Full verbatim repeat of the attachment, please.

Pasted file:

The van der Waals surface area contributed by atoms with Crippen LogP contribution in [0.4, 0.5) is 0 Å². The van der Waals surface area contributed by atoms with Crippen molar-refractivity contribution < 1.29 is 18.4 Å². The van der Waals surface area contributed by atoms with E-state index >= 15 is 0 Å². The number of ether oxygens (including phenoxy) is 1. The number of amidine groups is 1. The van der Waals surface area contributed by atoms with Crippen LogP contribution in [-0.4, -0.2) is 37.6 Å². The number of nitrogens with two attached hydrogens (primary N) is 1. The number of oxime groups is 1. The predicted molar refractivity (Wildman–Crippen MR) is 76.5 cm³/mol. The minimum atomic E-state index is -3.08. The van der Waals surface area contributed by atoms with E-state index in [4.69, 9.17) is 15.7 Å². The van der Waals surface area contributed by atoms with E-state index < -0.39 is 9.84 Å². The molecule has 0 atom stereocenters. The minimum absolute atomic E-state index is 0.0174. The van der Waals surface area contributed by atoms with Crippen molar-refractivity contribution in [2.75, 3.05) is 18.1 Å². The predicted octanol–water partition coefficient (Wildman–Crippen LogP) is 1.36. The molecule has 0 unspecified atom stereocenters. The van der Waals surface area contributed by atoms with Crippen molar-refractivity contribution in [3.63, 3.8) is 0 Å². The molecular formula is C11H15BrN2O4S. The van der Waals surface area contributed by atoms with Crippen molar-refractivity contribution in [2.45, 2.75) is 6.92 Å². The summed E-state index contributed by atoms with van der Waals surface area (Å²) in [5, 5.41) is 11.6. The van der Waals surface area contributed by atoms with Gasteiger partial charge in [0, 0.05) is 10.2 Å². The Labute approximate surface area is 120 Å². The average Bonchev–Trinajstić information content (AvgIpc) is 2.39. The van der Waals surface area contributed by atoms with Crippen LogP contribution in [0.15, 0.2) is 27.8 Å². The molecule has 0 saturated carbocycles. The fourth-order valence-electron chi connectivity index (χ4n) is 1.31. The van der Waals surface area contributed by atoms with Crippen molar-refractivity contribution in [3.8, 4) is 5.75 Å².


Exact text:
The van der Waals surface area contributed by atoms with Crippen LogP contribution in [0.4, 0.5) is 0 Å². The van der Waals surface area contributed by atoms with Crippen molar-refractivity contribution < 1.29 is 18.4 Å². The van der Waals surface area contributed by atoms with E-state index >= 15 is 0 Å². The number of ether oxygens (including phenoxy) is 1. The number of amidine groups is 1. The van der Waals surface area contributed by atoms with Crippen LogP contribution in [-0.4, -0.2) is 37.6 Å². The number of nitrogens with two attached hydrogens (primary N) is 1. The number of oxime groups is 1. The predicted molar refractivity (Wildman–Crippen MR) is 76.5 cm³/mol. The minimum atomic E-state index is -3.08. The van der Waals surface area contributed by atoms with E-state index in [4.69, 9.17) is 15.7 Å². The van der Waals surface area contributed by atoms with E-state index < -0.39 is 9.84 Å². The molecule has 0 atom stereocenters. The minimum absolute atomic E-state index is 0.0174. The van der Waals surface area contributed by atoms with Crippen molar-refractivity contribution in [2.75, 3.05) is 18.1 Å². The predicted octanol–water partition coefficient (Wildman–Crippen LogP) is 1.36. The molecule has 0 unspecified atom stereocenters. The van der Waals surface area contributed by atoms with Crippen molar-refractivity contribution in [3.63, 3.8) is 0 Å². The molecular formula is C11H15BrN2O4S. The van der Waals surface area contributed by atoms with Crippen molar-refractivity contribution in [2.45, 2.75) is 6.92 Å². The summed E-state index contributed by atoms with van der Waals surface area (Å²) in [5, 5.41) is 11.6. The van der Waals surface area contributed by atoms with Gasteiger partial charge in [0, 0.05) is 10.2 Å². The Labute approximate surface area is 120 Å². The average Bonchev–Trinajstić information content (AvgIpc) is 2.39. The van der Waals surface area contributed by atoms with Crippen LogP contribution in [0.15, 0.2) is 27.8 Å². The molecule has 0 saturated carbocycles. The fourth-order valence-electron chi connectivity index (χ4n) is 1.31. The van der Waals surface area contributed by atoms with Crippen molar-refractivity contribution in [3.8, 4) is 5.75 Å².